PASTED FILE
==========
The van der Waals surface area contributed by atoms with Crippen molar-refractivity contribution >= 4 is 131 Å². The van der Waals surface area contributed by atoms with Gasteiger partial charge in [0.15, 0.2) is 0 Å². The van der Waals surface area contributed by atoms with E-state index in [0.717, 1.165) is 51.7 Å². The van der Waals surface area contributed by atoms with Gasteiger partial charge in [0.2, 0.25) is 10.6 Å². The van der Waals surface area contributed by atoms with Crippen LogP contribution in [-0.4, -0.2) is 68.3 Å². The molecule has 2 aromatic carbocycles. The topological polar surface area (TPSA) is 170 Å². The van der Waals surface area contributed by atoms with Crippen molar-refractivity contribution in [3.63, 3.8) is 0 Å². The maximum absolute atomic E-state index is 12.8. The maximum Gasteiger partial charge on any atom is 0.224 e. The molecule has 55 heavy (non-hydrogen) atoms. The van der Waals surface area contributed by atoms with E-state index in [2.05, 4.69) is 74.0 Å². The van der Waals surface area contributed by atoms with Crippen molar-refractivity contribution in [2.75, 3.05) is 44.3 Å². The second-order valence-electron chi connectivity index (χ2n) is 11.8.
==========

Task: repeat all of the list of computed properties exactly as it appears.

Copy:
The van der Waals surface area contributed by atoms with Crippen molar-refractivity contribution >= 4 is 131 Å². The van der Waals surface area contributed by atoms with Gasteiger partial charge in [0.15, 0.2) is 0 Å². The van der Waals surface area contributed by atoms with E-state index in [0.717, 1.165) is 51.7 Å². The van der Waals surface area contributed by atoms with Gasteiger partial charge in [0.2, 0.25) is 10.6 Å². The van der Waals surface area contributed by atoms with Crippen LogP contribution in [-0.4, -0.2) is 68.3 Å². The molecule has 2 aromatic carbocycles. The topological polar surface area (TPSA) is 170 Å². The van der Waals surface area contributed by atoms with Crippen molar-refractivity contribution in [3.63, 3.8) is 0 Å². The maximum absolute atomic E-state index is 12.8. The maximum Gasteiger partial charge on any atom is 0.224 e. The molecule has 55 heavy (non-hydrogen) atoms. The van der Waals surface area contributed by atoms with E-state index in [2.05, 4.69) is 74.0 Å². The van der Waals surface area contributed by atoms with Crippen molar-refractivity contribution in [2.75, 3.05) is 44.3 Å². The second-order valence-electron chi connectivity index (χ2n) is 11.8.